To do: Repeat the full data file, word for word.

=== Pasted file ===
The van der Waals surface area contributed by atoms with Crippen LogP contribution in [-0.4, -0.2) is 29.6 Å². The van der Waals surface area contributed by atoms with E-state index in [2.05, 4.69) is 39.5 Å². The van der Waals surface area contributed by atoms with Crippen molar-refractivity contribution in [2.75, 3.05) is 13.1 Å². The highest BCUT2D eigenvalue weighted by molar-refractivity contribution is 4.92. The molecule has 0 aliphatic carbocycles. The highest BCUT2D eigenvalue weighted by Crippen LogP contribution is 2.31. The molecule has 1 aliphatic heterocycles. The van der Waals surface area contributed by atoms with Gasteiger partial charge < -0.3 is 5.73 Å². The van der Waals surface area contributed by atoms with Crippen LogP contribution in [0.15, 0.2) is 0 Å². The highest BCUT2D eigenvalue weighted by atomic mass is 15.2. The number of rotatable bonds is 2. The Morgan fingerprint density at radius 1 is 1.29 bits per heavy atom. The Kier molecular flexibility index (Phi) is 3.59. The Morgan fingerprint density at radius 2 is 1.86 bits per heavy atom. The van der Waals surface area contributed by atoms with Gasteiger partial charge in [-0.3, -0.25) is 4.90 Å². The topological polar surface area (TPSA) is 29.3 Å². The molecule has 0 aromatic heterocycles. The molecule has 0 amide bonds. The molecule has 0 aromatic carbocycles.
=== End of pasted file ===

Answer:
The van der Waals surface area contributed by atoms with Crippen LogP contribution in [-0.4, -0.2) is 29.6 Å². The van der Waals surface area contributed by atoms with E-state index in [2.05, 4.69) is 39.5 Å². The van der Waals surface area contributed by atoms with Crippen molar-refractivity contribution in [2.75, 3.05) is 13.1 Å². The highest BCUT2D eigenvalue weighted by molar-refractivity contribution is 4.92. The molecule has 0 aliphatic carbocycles. The highest BCUT2D eigenvalue weighted by Crippen LogP contribution is 2.31. The molecule has 1 aliphatic heterocycles. The van der Waals surface area contributed by atoms with Gasteiger partial charge < -0.3 is 5.73 Å². The van der Waals surface area contributed by atoms with Crippen LogP contribution in [0.15, 0.2) is 0 Å². The highest BCUT2D eigenvalue weighted by atomic mass is 15.2. The number of rotatable bonds is 2. The Morgan fingerprint density at radius 1 is 1.29 bits per heavy atom. The Kier molecular flexibility index (Phi) is 3.59. The Morgan fingerprint density at radius 2 is 1.86 bits per heavy atom. The van der Waals surface area contributed by atoms with Gasteiger partial charge in [-0.3, -0.25) is 4.90 Å². The topological polar surface area (TPSA) is 29.3 Å². The molecule has 0 aromatic heterocycles. The molecule has 0 amide bonds. The molecule has 0 aromatic carbocycles.